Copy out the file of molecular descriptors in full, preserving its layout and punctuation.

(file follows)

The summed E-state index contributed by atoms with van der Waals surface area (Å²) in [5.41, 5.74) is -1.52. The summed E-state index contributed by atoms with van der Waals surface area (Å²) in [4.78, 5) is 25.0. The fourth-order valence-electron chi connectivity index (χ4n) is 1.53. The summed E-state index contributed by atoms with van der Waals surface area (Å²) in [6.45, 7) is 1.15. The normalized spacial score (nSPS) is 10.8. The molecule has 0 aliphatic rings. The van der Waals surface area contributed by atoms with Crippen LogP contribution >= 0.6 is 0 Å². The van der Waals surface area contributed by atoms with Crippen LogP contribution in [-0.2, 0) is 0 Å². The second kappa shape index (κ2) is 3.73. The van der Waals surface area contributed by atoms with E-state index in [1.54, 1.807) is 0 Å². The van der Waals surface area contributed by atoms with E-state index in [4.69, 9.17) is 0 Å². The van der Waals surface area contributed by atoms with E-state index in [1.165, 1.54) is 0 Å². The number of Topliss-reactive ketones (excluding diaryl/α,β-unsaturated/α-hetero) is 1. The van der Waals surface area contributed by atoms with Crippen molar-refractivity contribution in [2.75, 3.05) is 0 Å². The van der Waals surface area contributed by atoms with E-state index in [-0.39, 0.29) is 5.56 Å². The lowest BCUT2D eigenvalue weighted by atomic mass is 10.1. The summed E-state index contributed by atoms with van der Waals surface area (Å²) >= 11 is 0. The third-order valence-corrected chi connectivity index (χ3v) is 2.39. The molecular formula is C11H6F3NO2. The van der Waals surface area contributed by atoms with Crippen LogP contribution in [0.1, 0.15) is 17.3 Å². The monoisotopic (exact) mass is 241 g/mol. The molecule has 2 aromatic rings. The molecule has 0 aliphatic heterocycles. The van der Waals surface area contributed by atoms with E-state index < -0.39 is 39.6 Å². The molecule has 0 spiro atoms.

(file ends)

The summed E-state index contributed by atoms with van der Waals surface area (Å²) in [5.41, 5.74) is -1.52. The summed E-state index contributed by atoms with van der Waals surface area (Å²) in [4.78, 5) is 25.0. The fourth-order valence-electron chi connectivity index (χ4n) is 1.53. The summed E-state index contributed by atoms with van der Waals surface area (Å²) in [6.45, 7) is 1.15. The normalized spacial score (nSPS) is 10.8. The molecule has 0 aliphatic rings. The van der Waals surface area contributed by atoms with Crippen LogP contribution >= 0.6 is 0 Å². The van der Waals surface area contributed by atoms with Crippen LogP contribution in [-0.2, 0) is 0 Å². The second kappa shape index (κ2) is 3.73. The van der Waals surface area contributed by atoms with E-state index in [1.54, 1.807) is 0 Å². The van der Waals surface area contributed by atoms with E-state index in [4.69, 9.17) is 0 Å². The van der Waals surface area contributed by atoms with E-state index in [1.165, 1.54) is 0 Å². The number of Topliss-reactive ketones (excluding diaryl/α,β-unsaturated/α-hetero) is 1. The van der Waals surface area contributed by atoms with Crippen molar-refractivity contribution in [2.75, 3.05) is 0 Å². The van der Waals surface area contributed by atoms with E-state index in [-0.39, 0.29) is 5.56 Å². The lowest BCUT2D eigenvalue weighted by atomic mass is 10.1. The summed E-state index contributed by atoms with van der Waals surface area (Å²) >= 11 is 0. The third-order valence-corrected chi connectivity index (χ3v) is 2.39. The molecular formula is C11H6F3NO2. The van der Waals surface area contributed by atoms with Crippen LogP contribution in [0.1, 0.15) is 17.3 Å². The monoisotopic (exact) mass is 241 g/mol. The molecule has 2 aromatic rings. The molecule has 0 aliphatic heterocycles. The van der Waals surface area contributed by atoms with E-state index < -0.39 is 39.6 Å². The molecule has 0 spiro atoms.